said, he must remind the House that they were not called upon to vote on a question of party politics, but to pass a Vote of Condemnation on the Government as violators of the law arid perverters of a statute of their own making. A question of that kind must necessarily be referred to legal principles of construction, and the House—sitting as it was judicially upon the conduct of the Government—was bound to look to the strict interpretation of the law before pronouncing its condemnation. One of the difficulties he found himself called upon to contend with arose from the looseness, inaccuracy, and the vague and even changeable character of the expressions employed to express the charge against the Government. His hon. and learned Friend who had just sat down (Mr. W. Williams) ended his speech by saying that he believed the Government to have been guilty of straining and violating the statute. What was meant, he would ask, by straining a statute? His hon. and learned Friend evidently did not mean to say that straining was violating; and if it was not, it did not come within the charge made against the Government. Yet the two terms were employed together, as if each were meant to cover a separate tangible offence. He found by the terms of the Motion that the House was called upon to say that it had Seen with regret the course taken by Her Majesty's Government in carrying out the provisions of the Act of last Session relative to the Judicial Committee of the Privy Council. There were, however, no grounds stated why the House should express its regret, unless they were contained in that part of the Motion which stated that the House was Of opinion that the elevation of Sir Robert Collier to the Bench of the Court of Common Pleas for the purpose only of giving him a colourable qualification to be a paid Member of the Judicial Committee, and his immediate transfer to the Judicial Committee accordingly, were acts at variance with the spirit and intention of the statute, and of evil example in the exercise of judicial patronage. Now, what was a "colourable qualification?" A colourable thing was something not real; and if the expression was applied in that sense—to the effect that the Government had given to Sir Robert Collier a qualification that was not real—then the Motion should have been couched in much stronger terms than those employed in it, because then the Government must have been guilty of a most deliberate violation of the statute. But if the qualification was not "colourable," then it was substantial and real, and if so the foundation for the charge was gone. In the letter of the Lord Chief Justice it was said that there had been an evasion of the statute, and therefore a "violation" of it; but to evade a statute was not to violate it. When a man evaded a law he did not break it; he avoided breaking it. In fact, all these terms "colourable," "evasion," and "spirit of the statute," and mere rhetorical expressions for the purposes of argument, were entitled to no weight. The true question for the House of Commons was what was the meaning of the statute, and that meaning was to be found in its letter, and the House ought to be bound by it. [Opposition cheers.] He was glad to hear hon. Gentlemen opposite cheer, because it showed they were content to abide by the meaning of the Act. The terms of the statute were that the person to be appointed by the Judicial Committee should be, or have been, a Judge of one of the Superior Courts. It had been stated by the Lord Chief Justice that if it had been intended to place persons other than Judges on the Judicial Committee, nothing would have been easier than to have express that in the statute, but the latter was entirely silent on the subject. With equal force it might be argued that if it had been the intention of the Legislature to require judicial experience as the qualification, nothing would have been easier than to have said so; but, in fact, there was no mention of anything of the kind in the statute. Nothing was prescribed as to length of judicial service on the Bench before the translation of a Judge to the Judicial Committee. The statute was utterly silent on the point. The qualification intended, might, therefore, mean judicial status simply, and if there was any doubt on the subject, and the Government had erred in construing the statute, that furnished, he maintained, no sufficient ground for censuring their conduct. Under the Act 4 Will. IV., by which the Judicial Committee was created, and with which the Act of 1871 was in pari materia, after specifying certain high official persons who were to be Members of the Judicial Committee, it was provided that it should "be lawful for the King from time to time, by his Sign Manual, to appoint one or two other persons, being Privy Councillors, Members of the Committee." He wished to know, then, whether creating a person a Privy Councillor for that purpose would be an infraction of that Act, and, if not, how could it be fairly contended that there had been an infraction of the law in the present instance? The two cases were precisely alike. Under the statute of last Session the qualification is the being or having been a Judge of a Superior Court; under the statute of William. IV. the qualification is the "being" a Privy Councillor—that is, the person must be already a Privy Councillor. Now, it had been the practice under this statute always to create persons Privy Councillors for the express purpose of placing them upon the Judicial Committee, and yet no charge or suggestion of illegality has ever been made; and yet, if there be any force in the objection to the promotion of Sir Robert Collier, it would be equally applicable to every case of an appointment under the statute of William IV. to which he had just referred. His hon. and learned Friend who spoke last seemed to be alarmed lest anyone who had not sat on the Bench should be appointed to the Judicial Committee, but he would remind him that the Chief Justices were appointed to it direct from the Bar. Another instance which he might mention was that of the late Lord Kings-down. The alarm about appointments without judicial experience was without foundation, because before the Act in question the Queen had the power of appointing a person without judicial experience to the Judicial Committee, and had done so. The late Lord Kingsdown was an illustrious instance. He admitted that the fitness of Sir Robert Collier did not determine the question of the meaning of the statute; but where that meaning was doubtful, where the construction was open to two or more interpretations, and the conduct of the Government was impugned, the fitness of the person appointed was a very material element in determining upon the bona fides of what they had done. The position of Attorney General, occupied with so much credit by Sir Robert Collier previously to his late appointment was a guarantee of his fitness for that office. Not only that, but it should be borne in mind that the Queen could have, at any time, placed Sir Robert Collier on the Judicial Committee under the Act of William IV. As to the letter of the Lord Chief Justice, he (Mr. Serjeant Simon) would observe that it had been made the case against the Government, and he must say that, entertaining the greatest respect and admiration for the eminent man who so well filled the office of Lord Chief Justice, he deeply regretted the letter which he had written. He looked upon it as an unconstitutional act. He ventured to submit that it was not the duty or right of any Judge to offer even an opinion, much less a protest, against the exercise of the duties of a responsible Minister of the Crown. Once admit that that was the duty or the right of a Judge, and where would it not lead? On the one hand we should have responsible Ministers of the Crown, who for an error bonâ fide committed might be removed from office by a vote of the House; and, on the other hand, a Judge who might have thwarted those Ministers, but who, not being responsible to the House, could not be removed from his office. Suppose that when Parliament passed the Bill for the disestablishment of the Irish Church, a Judge who held the opinion with respect to the Coronation Oath which the Solicitor General of the previous Government then appeared to hold had advised Her Majesty that it was contrary to her Coronation Oath to give her Assent to that Bill, what would have been the consequences? If it was right for the Lord Chief Justice or any Judge to interfere in matters connected with the Executive Department of the State, it would be right in the Government to call in the advice of the Judges. In that way a responsible Government might be either sheltered or thwarted by irresponsible advisers against the interests and will of the country, and no end of complications must be the result. He trusted that there would be no repetition of such interference on the part of the Judges. He had felt it his duty, however, not to allow the conduct even of the Lord Chief Justice to pass unchallenged. In conclusion, he thought that for all that, there was perfect good faith in what had been done by the Government, and that the charge of violation of the law had not been made out against them, and that there was no ground for the censure of the House.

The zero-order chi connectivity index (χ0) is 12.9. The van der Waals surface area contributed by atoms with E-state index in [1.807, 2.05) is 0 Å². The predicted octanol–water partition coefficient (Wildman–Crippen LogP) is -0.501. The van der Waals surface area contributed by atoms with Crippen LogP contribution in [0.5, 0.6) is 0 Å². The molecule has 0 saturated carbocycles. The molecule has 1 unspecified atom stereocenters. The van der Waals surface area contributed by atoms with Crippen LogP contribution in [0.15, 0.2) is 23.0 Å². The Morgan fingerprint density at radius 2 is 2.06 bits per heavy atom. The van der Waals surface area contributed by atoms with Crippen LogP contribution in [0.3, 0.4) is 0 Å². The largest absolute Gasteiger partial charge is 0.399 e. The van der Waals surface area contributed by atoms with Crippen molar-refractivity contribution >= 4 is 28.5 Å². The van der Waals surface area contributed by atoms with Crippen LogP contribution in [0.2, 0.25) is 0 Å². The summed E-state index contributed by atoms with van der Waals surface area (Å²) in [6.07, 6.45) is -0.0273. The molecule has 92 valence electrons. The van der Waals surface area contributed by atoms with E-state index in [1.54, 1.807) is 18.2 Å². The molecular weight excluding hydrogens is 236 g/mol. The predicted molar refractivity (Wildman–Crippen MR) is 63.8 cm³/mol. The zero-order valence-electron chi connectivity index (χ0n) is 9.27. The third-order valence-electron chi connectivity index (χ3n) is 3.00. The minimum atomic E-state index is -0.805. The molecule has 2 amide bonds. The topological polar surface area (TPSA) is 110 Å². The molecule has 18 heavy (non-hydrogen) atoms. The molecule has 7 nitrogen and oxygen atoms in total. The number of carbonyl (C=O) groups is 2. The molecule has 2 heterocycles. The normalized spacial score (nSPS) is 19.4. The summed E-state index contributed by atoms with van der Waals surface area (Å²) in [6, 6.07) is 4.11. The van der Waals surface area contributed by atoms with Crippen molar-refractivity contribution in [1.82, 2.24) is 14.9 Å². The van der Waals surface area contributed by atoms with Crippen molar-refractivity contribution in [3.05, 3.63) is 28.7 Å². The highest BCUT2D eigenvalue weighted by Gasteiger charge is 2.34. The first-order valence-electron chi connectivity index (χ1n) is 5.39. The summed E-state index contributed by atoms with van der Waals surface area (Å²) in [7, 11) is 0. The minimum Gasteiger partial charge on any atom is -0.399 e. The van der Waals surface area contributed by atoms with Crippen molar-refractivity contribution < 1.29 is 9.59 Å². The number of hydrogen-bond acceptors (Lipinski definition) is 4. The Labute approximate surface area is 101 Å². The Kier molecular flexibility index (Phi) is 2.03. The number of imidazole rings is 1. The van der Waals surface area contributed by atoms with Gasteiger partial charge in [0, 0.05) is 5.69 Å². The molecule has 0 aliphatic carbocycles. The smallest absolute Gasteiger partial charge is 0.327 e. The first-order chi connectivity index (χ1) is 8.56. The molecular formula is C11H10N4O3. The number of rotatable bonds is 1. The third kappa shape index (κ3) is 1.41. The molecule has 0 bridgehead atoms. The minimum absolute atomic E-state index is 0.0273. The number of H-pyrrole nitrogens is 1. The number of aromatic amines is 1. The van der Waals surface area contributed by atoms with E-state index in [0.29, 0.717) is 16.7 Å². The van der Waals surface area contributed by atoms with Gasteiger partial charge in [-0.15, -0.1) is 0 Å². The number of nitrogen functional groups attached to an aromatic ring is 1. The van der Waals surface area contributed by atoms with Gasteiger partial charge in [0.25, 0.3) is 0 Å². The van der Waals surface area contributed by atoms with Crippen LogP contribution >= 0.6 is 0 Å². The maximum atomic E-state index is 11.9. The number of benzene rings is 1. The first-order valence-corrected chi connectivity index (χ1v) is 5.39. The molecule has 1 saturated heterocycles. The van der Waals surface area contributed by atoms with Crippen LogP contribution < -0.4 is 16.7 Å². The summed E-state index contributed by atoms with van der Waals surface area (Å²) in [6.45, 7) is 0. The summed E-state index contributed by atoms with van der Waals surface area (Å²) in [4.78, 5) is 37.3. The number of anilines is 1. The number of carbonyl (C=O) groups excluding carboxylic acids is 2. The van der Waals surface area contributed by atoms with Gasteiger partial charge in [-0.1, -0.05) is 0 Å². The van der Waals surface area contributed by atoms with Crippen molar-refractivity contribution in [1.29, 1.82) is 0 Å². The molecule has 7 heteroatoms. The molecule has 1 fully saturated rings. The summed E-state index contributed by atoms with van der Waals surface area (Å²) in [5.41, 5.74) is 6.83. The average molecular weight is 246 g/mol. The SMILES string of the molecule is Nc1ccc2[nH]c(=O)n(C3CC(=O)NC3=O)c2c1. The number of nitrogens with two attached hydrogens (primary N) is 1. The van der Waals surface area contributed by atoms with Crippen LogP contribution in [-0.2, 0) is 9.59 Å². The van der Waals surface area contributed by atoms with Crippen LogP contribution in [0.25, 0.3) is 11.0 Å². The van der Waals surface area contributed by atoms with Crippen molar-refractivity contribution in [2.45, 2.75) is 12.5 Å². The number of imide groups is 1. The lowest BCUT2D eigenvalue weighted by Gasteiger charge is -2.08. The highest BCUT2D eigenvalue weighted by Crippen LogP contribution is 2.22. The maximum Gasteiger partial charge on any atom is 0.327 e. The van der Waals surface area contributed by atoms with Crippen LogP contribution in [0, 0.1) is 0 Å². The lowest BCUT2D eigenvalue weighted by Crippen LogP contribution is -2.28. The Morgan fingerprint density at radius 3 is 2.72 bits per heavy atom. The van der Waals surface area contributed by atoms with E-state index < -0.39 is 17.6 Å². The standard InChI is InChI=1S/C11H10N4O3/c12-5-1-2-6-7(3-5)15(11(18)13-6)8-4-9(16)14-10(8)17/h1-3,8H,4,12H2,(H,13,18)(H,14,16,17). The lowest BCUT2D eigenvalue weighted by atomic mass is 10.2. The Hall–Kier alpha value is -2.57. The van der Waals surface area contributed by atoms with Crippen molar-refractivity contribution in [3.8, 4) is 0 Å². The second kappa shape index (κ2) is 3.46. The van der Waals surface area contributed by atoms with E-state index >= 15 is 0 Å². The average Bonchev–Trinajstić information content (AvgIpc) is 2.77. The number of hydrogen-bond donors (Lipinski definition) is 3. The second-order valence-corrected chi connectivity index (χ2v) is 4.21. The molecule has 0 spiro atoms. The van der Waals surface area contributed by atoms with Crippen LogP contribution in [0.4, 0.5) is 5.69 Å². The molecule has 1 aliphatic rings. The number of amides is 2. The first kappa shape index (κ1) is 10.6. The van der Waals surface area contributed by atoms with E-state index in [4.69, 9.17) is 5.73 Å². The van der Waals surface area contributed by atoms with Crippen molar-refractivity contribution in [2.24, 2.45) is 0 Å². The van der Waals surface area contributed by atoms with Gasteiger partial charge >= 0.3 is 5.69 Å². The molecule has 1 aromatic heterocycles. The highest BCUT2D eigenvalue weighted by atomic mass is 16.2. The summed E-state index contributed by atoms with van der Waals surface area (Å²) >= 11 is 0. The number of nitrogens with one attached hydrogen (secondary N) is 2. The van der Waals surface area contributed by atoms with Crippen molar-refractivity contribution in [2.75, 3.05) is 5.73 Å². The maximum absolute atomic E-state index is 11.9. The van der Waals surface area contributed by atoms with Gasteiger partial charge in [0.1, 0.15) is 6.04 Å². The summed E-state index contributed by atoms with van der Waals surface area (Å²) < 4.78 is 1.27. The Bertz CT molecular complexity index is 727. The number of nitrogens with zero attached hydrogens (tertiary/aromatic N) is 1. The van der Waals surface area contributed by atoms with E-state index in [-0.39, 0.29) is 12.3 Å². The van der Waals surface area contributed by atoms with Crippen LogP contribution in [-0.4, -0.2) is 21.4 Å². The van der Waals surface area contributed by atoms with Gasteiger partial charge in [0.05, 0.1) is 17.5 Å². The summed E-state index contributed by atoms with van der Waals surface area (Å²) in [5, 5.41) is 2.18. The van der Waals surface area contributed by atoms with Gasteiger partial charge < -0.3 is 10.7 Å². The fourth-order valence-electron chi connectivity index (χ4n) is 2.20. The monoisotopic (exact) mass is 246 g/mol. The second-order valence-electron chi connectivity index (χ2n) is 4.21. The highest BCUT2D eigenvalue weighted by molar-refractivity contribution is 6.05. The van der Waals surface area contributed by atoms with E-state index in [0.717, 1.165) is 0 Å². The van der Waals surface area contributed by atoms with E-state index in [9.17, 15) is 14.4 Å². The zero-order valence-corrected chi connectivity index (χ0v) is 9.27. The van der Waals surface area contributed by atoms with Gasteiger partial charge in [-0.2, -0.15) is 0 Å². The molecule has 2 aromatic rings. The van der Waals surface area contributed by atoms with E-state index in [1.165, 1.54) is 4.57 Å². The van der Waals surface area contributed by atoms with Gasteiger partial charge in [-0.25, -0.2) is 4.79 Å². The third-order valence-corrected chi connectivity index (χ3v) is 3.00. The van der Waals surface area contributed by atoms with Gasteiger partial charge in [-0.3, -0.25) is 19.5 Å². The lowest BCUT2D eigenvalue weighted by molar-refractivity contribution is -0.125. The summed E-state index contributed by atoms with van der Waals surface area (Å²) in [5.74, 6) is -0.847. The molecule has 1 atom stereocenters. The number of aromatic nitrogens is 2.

said that the hon. and learned Serjeant (Mr. Serjeant Simon) appeared to have some difficulty in defining the difference between violating an Act of Parliament and evading it. He (Mr. Charley) thought he could relieve the learned Serjeant's mind upon that subject. To violate an Act of Parliament was illegal—to evade it was immoral; and they charged the Government with being guilty of an immoral act. The hon. and learned Serjeant had also argued that the promotion to the Privy Council as a qualification for a seat in the Judicial Committee was virtually the same thing as promotion to the judicial Bench for that purpose; but the difference was this—that in the former case the person continued all his life to be a Member of the Privy Council, whereas in the latter he was only a member of the judicial Bench for a few hours or days. He regretted that the Government, by the course they had adopted, had cast an undeserved stigma on an honourable man. The name of Sir Robert Collier, he feared, would be handed down to posterity, associated with an extraordinary feat of politico-legal gymnastics. He doubted whether the Amendment was strictly in Order. It seemed to be a mere argumentative traverse or denial of the original Motion. Why had not the original Motion been met with a direct denial? He thought the reason was plain. The right hon. Gentleman at the head of the Government had told them he was desirous that the question should be brought forward on a night when an Amendment might be moved in support of the Government. An Amendment had been moved by the hon. and learned Member for Richmond (Sir Roundell Palmer), in order that his name might appear for days upon the Notice Paper of the House in opposition to that of the hon. Member for South-west Lancashire (Mr. Cross). What was the position of the hon. and learned Member for Richmond in that House? The hon. and learned Gentleman was the most popular Member of that House, because he had conscientiously refused to accept office under a Government which had undertaken to carry a measure which he could not approve; but it was looked upon merely as a question of time when he could conscientiously accept office. The present Lord Chancellor had been simply regarded as his locum tenens, and therefore it was quite natural that the hon. and learned Gentleman should come forward to-night and throw his œgis over that noble Lord. With regard to the merits, or, perhaps, he ought to say the demerits, of the ease, no doubt whatever could be entertained, if reference were made to the debates upon the question in 1870 and 1871, that the scope and object of the Act of last Session was that none but persons of judicial experience should be placed on the Judicial Committee of the Privy Council. When it was proposed that barristers of 15 years' standing should be eligible, the proposal was condemned in severe terms by the right hon. Member for Oxfordshire (Mr. Henley) as a degradation of the supreme appellate tribunal, by the hon. Member for York (Mr. J. Lowther), and the hon. and learned Member for Oxford (Mr. V. Harcourt), who challenged the Law Officers of the Government to rise in their places and defend the Bill. The Bill, however, was left in the hands of the Home Secretary, and that right hon. Gentleman deliberately withdrew the proposal that barristers should be eligible. Well, in 1871 this proposal did not appear in the Bill introduced by the Government, and allusion was made to that circumstance by the Attorney General. It was useless to speak of Lord Kingsdown and other eminent men as having been Members of the Judicial Committee, though they had not the qualification of being Judges. That was not the matter under discussion. What the House was discussing was this, whether the Act of 1871 did not require a special qualification; and, whether that qualification was not conferred on Sir Robert Collier in a colourable way? The hon. and learned Member for Richmond cited the case of Vice Chancellors. But when they became Members of the Privy Council, they did not cease to perform the functions of their office as Vice Chancellors. And so of the Lords Justices. But in this case the Common Pleas had been "made use of," in the language of Chief Justice Bovill, in order to confer a colourable qualification. A point precisely similar arose with reference to the Church of Ireland. He had the honour to be a member of the General Convention of the Irish Church, and a barrister who was a Queen's Council brought forward a motion to the effect that Queen's Council should be eligible to sit on the supreme appellate tribunal of the Irish Church. The clergy, almost to a man, opposed the motion. They would not, they said, submit to anyone who was not a Judge of the land; and the motion was lost. Would it not have been a fraud on the Irish clergy for a Queen's Council to have been made a Judge of the land solely in order that he might sit in judgment on the Irish clergy as a member of the supreme appellate tribunal of the Irish Church?—and he put it to them whether the countless millions of India, and the inhabitants of their vast colonial possessions were not worthy of as much consideration as a small body of men like the clergy of the Irish Church. If the Motion of the hon. and learned Member for Richmond was not a mere argumentative traverse of the original Motion, it amounted to something more—it amounted to an approval of the conduct of the Government; and he would ask the House were they prepared to go out of their way to sanction this evasion of the law? Were they prepared to say to the newly-enfranchised working men that law-makers might be lawbreakers with impunity? He denied that this was a party Motion; he affirmed it was a party move to oppose it. The greatest living Equity lawyer, a Liberal (Lord Westbury), had condemned the appointment. The Liberal Lord Chief Justice of the Queen's Bench had condemned the appointment, and their censure would be bestowed on that eminent Judge, if they were to support the Amendment. There was a time when the Executive was allowed to ride roughshod over the Judges, but happily that time was long gone by. And even in the days of the Stuarts, Lord Chief Justice Coke was not afraid to rebuke, not merely the Prime Minister, but the King himself, when he ventured to assume judicial functions; and the present Lord Chief Justice was a worthy successor of a long line of illustrious predecessors. He would like to read the opinion expressed by one who sat upon the benches opposite of Sir Alexander Cockburn. It would be found in Foss's Lives of the Judges, vol. ix., p. 170— We like him because we know that his distinction was achieved by no back-stairs influence, by no political intrigue, by no political subservi- ence. …. We like and admire him, because we observe every day that the command which he possesses of all the treasures and all the beauties of our noble language, enables him, whenever there is occasion for it, to refute whatever fallacies and sophistries are put forward before him; but most of all, we like him, we respect him, we love him, for this, that whenever he has occasion to reprove or rebuke—and no man in his position can be without some occasion to reprove and rebuke—he takes care always to temper authority with gentleness, and to rebuke without giving pain. Such was the opinion entertained of the Lord Chief Justice of England by the late Mr. Justice Shee. He regretted that Mr. Justice Willes should have spoken of the letters of the Chiefs of the Common Law Bench as "advertisements." Mr. Justice Willes had cut away the ground from the Government, by declaring that they always intended to make this appointment. He should support the Motion of the hon. Member for South-west Lancashire (Mr. Cross).